When someone calls or emails me and begins with “I read your doughnut post,” they really mean my malasada post. Actually, they really mean my 2014 post about Financing Vacant Land in Hawaii. It is time to update that information as even with all the uncertainty about the future that 2020 has brought, I am still getting calls about buying and financing vacant land.
Land Loan or Construction Loan?
Most of your options for land financing are available regardless of the size of the lot, or its zoning. However the assumption is that you are either going to build or do agriculture on it, in other words, not that you are land-banking, or planning to keep it vacant for long.
The reason I started with this caveat is that post-2008 crash we saw foreclosures on vacant land that the owner had bought intending to flip, or to refinance after three years, and then found themselves with a mortgage in excess of the value of the land. While I believe that in many areas, vacant land prices remained stable or depressed through this latest up-cycle due to supply/demand imbalance, both you and your lender will want to limit your downside risk at this moment in time.
Now for the basics.
Construction Loans. If you are buying a lot with the intention of building on it immediately, a construction loan might be an option for you. In this type of loan, the lender will loan you a percentage of the total cost of vacant land plus construction on it, converting to a conventional mortgage once your home is ready for occupancy. Because the loan wonʻt close until you have selected plans and hired a contractor, obtained building permits, and received an appraisal based upon the finished home, these loans can take 90-120 days to close.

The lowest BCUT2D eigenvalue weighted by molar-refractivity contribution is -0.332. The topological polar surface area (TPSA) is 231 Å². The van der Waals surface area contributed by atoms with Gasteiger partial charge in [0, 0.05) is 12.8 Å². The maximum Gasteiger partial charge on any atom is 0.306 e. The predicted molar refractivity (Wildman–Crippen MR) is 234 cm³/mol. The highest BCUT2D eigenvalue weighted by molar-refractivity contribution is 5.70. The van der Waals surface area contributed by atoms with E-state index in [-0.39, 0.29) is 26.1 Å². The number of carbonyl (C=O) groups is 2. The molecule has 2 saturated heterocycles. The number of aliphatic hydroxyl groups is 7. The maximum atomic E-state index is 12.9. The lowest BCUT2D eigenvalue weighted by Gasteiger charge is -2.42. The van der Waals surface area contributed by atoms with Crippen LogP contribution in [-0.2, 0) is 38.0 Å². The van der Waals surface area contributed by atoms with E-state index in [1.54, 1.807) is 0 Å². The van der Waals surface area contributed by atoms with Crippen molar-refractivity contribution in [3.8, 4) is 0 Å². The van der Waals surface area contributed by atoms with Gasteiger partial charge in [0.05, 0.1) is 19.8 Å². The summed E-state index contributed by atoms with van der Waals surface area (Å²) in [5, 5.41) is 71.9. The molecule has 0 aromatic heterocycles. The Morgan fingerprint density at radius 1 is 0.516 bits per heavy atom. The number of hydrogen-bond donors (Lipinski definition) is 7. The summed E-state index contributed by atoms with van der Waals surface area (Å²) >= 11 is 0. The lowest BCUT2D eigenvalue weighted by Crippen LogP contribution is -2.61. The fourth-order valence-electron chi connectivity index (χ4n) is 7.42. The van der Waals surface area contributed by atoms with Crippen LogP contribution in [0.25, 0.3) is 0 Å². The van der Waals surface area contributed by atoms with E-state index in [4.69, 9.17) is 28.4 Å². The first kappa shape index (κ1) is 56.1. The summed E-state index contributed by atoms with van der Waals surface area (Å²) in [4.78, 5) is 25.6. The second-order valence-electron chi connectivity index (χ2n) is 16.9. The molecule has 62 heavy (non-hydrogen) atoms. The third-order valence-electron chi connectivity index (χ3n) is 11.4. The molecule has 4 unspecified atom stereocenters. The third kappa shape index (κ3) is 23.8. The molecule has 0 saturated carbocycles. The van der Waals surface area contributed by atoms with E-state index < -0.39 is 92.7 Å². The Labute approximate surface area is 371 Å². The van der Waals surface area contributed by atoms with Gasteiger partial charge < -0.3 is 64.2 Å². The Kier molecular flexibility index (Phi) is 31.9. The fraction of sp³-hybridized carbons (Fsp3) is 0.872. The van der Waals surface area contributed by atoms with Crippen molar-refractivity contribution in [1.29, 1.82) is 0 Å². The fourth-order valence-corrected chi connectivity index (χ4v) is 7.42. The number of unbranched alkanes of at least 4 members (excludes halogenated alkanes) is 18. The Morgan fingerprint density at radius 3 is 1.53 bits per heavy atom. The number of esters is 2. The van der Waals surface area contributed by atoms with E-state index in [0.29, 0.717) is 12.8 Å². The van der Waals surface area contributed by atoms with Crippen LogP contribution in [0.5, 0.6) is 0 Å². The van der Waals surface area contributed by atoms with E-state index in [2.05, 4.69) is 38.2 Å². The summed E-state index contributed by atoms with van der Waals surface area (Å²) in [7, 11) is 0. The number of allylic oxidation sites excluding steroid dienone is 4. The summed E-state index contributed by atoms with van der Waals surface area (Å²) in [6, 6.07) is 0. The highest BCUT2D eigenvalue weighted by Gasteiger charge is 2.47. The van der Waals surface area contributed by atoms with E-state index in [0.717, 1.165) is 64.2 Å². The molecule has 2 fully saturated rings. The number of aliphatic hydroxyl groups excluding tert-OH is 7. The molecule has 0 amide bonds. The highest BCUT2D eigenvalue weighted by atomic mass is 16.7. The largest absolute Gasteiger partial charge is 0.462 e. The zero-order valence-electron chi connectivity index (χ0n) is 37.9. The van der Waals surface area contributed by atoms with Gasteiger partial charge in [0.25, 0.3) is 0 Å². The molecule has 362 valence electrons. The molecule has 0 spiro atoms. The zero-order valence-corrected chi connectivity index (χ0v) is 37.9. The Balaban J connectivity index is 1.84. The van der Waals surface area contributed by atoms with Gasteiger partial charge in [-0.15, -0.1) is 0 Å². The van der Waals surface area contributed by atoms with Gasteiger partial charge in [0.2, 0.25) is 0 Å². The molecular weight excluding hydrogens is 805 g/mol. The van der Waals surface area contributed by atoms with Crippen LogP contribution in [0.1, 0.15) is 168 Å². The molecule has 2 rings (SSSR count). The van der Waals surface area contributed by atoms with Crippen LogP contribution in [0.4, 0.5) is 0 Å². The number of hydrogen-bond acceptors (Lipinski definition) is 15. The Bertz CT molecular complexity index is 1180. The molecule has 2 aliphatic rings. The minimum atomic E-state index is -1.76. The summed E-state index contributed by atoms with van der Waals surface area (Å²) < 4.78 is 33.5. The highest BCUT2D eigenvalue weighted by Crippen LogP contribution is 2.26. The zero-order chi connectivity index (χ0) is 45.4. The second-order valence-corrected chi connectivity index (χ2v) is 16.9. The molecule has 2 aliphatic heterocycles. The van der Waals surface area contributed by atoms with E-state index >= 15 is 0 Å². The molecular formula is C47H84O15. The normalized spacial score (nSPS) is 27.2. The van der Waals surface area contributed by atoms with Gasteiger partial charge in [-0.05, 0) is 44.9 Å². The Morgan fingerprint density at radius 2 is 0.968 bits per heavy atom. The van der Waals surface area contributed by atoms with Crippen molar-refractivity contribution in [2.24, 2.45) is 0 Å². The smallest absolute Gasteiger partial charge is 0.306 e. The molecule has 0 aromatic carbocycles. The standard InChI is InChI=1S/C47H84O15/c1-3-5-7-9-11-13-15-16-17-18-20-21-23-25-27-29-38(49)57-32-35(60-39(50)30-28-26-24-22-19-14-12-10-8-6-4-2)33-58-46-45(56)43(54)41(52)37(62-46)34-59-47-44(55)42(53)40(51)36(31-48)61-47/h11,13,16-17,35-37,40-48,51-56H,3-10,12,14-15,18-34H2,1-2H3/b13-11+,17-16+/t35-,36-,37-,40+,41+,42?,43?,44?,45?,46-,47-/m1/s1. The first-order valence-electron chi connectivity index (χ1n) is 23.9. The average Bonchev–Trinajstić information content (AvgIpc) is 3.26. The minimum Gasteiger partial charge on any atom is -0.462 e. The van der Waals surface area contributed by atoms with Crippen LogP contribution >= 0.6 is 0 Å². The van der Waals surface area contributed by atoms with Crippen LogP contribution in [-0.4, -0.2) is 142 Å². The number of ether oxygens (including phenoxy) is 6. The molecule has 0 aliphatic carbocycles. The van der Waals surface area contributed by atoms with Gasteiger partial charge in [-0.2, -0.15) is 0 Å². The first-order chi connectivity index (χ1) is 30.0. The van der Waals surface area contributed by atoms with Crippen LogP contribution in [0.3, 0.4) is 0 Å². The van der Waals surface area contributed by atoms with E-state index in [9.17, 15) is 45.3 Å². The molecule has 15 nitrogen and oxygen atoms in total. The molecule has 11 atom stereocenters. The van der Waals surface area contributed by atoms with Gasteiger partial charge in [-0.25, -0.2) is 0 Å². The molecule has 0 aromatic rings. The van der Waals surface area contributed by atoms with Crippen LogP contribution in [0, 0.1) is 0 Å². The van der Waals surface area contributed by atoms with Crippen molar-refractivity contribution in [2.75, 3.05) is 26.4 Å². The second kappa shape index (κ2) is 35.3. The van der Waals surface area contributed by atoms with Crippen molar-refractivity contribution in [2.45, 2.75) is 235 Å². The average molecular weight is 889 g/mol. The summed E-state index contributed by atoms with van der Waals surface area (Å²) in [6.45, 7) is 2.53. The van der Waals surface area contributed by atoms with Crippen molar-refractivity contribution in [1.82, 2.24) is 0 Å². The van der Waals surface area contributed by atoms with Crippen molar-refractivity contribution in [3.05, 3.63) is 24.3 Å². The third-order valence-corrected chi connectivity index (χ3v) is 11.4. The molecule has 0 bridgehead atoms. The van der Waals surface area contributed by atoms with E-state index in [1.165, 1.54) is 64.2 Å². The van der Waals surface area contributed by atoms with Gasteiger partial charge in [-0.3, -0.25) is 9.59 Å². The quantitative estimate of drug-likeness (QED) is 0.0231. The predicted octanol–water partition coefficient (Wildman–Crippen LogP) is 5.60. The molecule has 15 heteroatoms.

Because you have to have approved plans and permits during the loan process, purchasing with a construction loan is not going to work in a gated community with a lengthy design review process. However, if you can buy your lot with cash and get through the design and approval process, you might be able to use a construction loan to finance the actual build.
Land Loans. Most Hawaii land loan products are offered through local credit unions. That makes them great for Hawaiʻi residents, but unavailable if you are buying to build before moving here because you must be a resident to be a credit union member. Most are for a maximum of three years, during which time you will either (1) pay off the loan, or (2) convert to a construction loan, or (3) build with cash from your savings or other sources, and then convert to a conventional mortgage. Down payments are typical 30-40% on this type of loan.
Financing Options for Agricultural (Farm or Ranch) Land in Hawaiʻi
In my 2014 article I wrote about Farm Credit Services of Hawaiʻi — the source of the aforementioned malasadas. The best news is that last year they merged with American AgCredit, a larger institution that is also part of the national farm credit system. They now have more flexibility and better rates and terms for borrowers who are buying an existing farm or ranch, or planning to start agricultural activity on vacant land.
American AgCredit can offer 30-year mortgages on vacant land, perfect if you arenʻt sure when you want to build, or if you want to live elsewhere and simply farm or ranch on the land. They also now offer a couple of programs to loan on properties that already have structures on them rather than being completely raw unimproved land.
- If you buy a property where the residence is worth less than 50% of the total appraised value, you can get a loan with 30% down.
- If you buy a property where the residence is over worth over 50% of the total appraised value, they can partner with another institution on a 20% down mortgage. They are not competing in the regular residential mortgage market, however, as the property still has to have genuine agricultural activity.
If you have a particular land listing in mind, feel free to call me to discuss next steps or get introduced to a lender.